How to Fix a Damaged Relationship
If you want to know how to fix a damaged relationship you are in the right place. You would do well to be aware of what you are bringing to your relationship and how you communicate with your partner.
Women and men are so different that often we seem incompatible.
I know generalisations are not necessarily true in every case, but please bear with me.
Typically men tend to be interested in sex, their career, and sport.
Oh, and did I mention sex?
On the other hand, women tend to be interested in emotional connection, having a sense of purpose, and fashion.
Of course, having a sense of purpose often includes their career.
John Gray’s book “Men are from Mars, Women are from Venus” was extremely helpful in 1992.
It showed what each person means when they speak and how the other gender interprets it.
However, nowadays we can go further in our understanding.
Deep down, we are similar:
We all just want to love and be loved.
Everyone wants and needs to be respected.
Although we are adults, each individual still has a child inside an adult body.
Nobody exists who has never experienced emotional pain and been affected by it in some way.
The baggage we bring
If someone is going downhill skiing, they will bring their gloves and woolly hat.
Anyone taking a vacation at the beach will bring their swimming costume and sunscreen lotion.
However, when we get married, we bring all kinds of baggage that may not be appropriate for the journey.
When we have suffered trauma in childhood, we are oversensitive.
We bring our tendency to take everything as a criticism.
While some people are aware of their trauma, others bury it deep down inside them.
These people bring a fear of intimacy with them.
4 Things that Damage Relationships
According to John Gottman of the Gottman Institute there are 4 things that destroy relationships: criticism, defensiveness, contempt and stonewalling. Because we learn these behaviours from our parents, they are usually deeply ingrained habits.
Life is not always fair. As a result we take things out on the nearest person to us, usually our spouse. Criticism is something that we do when we feel hurt. It may be hurt from our past, but we get into a habit of blaming our partner for everything that is wrong. We direct our complaint about a situation AT our partner. We use words like “why can’t you…?” and “you never” or ” you always.”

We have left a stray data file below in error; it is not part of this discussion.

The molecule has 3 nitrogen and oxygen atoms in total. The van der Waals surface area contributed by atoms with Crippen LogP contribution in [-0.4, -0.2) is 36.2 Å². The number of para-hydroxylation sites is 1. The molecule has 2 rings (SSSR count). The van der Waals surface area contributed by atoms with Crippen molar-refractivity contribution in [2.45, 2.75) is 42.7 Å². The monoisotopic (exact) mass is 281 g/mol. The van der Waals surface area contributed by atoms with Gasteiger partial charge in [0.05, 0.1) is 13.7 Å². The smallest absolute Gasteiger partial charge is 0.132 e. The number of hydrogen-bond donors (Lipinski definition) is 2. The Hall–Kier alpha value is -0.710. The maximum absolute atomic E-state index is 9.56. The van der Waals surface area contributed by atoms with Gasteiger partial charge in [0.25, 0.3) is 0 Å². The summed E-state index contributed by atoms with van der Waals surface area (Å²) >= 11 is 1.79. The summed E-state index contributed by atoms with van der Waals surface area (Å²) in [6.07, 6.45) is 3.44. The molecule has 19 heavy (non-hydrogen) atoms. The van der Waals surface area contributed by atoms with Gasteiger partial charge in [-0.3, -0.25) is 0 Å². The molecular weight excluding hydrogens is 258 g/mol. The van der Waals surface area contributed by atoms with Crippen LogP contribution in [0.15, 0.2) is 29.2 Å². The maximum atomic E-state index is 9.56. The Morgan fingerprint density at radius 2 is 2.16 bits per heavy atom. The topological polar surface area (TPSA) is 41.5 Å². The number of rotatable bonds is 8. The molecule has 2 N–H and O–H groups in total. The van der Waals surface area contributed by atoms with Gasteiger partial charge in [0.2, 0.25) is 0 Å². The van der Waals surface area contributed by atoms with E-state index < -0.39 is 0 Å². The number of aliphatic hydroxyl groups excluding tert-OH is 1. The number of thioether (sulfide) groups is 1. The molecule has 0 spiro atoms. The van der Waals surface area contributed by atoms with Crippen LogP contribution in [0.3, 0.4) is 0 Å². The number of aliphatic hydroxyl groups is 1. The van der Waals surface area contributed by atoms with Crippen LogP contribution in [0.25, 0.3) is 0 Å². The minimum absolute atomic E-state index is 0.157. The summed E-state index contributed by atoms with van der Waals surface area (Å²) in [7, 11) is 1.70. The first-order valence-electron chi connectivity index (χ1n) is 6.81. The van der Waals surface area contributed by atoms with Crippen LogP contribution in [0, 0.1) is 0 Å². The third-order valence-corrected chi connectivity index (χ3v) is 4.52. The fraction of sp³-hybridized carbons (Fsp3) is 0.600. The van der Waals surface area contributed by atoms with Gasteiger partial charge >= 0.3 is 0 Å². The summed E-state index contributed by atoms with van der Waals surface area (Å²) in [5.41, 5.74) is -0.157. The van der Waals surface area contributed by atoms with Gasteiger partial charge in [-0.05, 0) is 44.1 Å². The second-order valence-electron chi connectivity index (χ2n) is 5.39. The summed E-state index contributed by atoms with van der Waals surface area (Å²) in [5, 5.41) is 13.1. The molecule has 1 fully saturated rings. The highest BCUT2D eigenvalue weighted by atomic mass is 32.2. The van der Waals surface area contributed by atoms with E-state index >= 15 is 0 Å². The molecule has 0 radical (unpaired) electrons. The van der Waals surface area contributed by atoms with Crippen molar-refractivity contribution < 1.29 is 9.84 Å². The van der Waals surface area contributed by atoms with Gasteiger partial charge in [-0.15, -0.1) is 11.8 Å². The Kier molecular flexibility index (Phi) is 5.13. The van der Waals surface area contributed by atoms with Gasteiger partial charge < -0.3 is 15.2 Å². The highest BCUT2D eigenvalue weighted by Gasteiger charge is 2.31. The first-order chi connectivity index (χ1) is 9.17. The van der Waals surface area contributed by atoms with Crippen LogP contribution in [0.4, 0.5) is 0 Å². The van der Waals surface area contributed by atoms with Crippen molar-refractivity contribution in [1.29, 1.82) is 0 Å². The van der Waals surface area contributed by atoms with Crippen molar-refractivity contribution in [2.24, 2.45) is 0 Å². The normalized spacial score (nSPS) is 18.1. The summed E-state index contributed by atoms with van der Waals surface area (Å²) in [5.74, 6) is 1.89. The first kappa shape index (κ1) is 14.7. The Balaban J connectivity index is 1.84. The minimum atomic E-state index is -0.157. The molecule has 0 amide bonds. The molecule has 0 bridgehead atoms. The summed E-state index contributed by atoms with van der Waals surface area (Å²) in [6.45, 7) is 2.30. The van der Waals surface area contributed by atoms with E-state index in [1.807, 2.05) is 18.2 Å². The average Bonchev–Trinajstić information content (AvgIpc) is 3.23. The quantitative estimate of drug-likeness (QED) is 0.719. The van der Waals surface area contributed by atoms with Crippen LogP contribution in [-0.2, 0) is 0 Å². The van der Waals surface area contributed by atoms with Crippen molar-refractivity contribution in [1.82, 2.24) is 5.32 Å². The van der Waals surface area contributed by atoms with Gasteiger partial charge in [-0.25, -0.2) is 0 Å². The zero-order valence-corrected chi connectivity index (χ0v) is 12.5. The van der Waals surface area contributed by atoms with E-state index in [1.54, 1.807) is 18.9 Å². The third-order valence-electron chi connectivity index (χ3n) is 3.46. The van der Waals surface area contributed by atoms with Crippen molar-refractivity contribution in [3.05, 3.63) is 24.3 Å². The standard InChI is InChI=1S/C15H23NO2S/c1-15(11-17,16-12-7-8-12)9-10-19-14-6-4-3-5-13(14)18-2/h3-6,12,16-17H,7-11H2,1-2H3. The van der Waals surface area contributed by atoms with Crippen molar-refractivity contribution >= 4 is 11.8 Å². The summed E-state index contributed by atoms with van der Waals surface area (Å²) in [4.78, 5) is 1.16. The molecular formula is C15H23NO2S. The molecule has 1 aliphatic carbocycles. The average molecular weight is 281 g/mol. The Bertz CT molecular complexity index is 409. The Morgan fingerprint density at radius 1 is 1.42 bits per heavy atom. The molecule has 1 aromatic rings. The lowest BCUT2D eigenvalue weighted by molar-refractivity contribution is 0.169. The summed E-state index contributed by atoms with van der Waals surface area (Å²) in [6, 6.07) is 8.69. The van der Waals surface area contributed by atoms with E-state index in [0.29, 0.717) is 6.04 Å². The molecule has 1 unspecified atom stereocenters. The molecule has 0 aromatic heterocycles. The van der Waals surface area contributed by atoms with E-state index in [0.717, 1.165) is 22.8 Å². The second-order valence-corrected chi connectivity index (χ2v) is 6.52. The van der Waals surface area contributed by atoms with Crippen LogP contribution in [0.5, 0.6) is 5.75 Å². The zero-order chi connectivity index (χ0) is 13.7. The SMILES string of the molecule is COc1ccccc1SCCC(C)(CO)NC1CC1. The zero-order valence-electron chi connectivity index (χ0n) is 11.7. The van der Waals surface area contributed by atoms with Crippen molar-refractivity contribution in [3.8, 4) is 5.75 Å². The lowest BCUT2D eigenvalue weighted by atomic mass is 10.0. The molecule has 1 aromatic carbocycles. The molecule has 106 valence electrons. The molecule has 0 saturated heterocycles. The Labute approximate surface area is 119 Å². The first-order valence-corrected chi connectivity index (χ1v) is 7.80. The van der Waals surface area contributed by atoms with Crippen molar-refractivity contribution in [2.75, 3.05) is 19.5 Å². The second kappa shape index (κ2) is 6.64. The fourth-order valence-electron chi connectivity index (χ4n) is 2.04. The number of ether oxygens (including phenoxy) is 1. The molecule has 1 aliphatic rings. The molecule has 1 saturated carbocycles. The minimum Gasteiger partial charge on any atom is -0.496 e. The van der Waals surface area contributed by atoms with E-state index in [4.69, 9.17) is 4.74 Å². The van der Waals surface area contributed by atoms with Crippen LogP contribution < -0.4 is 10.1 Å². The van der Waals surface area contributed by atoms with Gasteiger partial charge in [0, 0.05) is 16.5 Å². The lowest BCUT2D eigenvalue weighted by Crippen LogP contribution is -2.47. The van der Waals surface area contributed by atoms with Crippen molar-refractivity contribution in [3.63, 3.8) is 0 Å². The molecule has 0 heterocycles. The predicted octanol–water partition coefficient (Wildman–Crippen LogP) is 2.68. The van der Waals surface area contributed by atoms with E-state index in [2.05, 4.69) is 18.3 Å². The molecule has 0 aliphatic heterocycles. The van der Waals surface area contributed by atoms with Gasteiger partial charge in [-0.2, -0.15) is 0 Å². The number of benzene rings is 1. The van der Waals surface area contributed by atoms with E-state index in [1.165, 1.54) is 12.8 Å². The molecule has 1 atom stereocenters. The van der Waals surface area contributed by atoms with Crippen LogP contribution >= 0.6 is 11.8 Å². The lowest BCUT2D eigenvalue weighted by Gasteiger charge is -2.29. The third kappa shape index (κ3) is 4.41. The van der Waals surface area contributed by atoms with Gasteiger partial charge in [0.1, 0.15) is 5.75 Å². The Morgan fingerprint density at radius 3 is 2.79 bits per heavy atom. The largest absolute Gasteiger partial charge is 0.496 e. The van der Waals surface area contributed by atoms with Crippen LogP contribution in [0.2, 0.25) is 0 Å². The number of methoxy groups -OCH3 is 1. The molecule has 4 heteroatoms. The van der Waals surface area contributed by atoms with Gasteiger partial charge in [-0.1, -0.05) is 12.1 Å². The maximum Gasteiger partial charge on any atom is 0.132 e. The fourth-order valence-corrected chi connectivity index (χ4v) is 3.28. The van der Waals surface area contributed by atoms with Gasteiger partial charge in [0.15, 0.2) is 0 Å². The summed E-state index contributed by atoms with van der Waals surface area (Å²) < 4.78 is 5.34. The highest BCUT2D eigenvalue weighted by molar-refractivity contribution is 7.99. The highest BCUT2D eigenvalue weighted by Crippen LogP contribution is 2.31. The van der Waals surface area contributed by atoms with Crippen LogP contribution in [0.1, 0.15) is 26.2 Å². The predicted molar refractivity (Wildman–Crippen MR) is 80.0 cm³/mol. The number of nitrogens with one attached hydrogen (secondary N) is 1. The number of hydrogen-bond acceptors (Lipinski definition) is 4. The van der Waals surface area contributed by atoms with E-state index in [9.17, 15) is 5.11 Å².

For example if the garbage is smelling out the kitchen, we blame them for not taking it out. Perhaps we have not even asked them to do it.
Behind the behaviour: There is usually a deeper hurt behind the criticism. So in this example, there could be the feeling that we have to do everything without help. We might feel like we are being taken for granted, or that our partner is not invested in the relationship enough to contribute to the household chores.
When we feel like we are being criticised, we can become defensive as a result. We deny any wrongdoing and portray ourselves as an innocent victim of a vicious attack. It can include blowing off their words with excuses, changing the subject or blaming them for the problem. The effect this has on the person expressing their complaints is that we are not prepared to hear them out.
Behind the behaviour: The defensiveness may be hiding the feeling that we are not good enough, which may stem from our childhood experiences.
Contempt for a person is what we use when we feel powerless. It can include ridiculing, acting superior, talking down to the person as if they know nothing, or name calling. It attacks the worth of the person instead of focusing on their current behaviour.
Behind the behaviour: Insecurity and inadequacy are behind contempt. There is a subconscious desire to make ourselves feel better by putting another person down and acting superior.
Stonewalling is when we refuse to listen to our partner. This behaviour is when we stop responding, using closed body language that shows we have stopped paying attention, such as crossing our arms and turning away. It can include walking away altogether.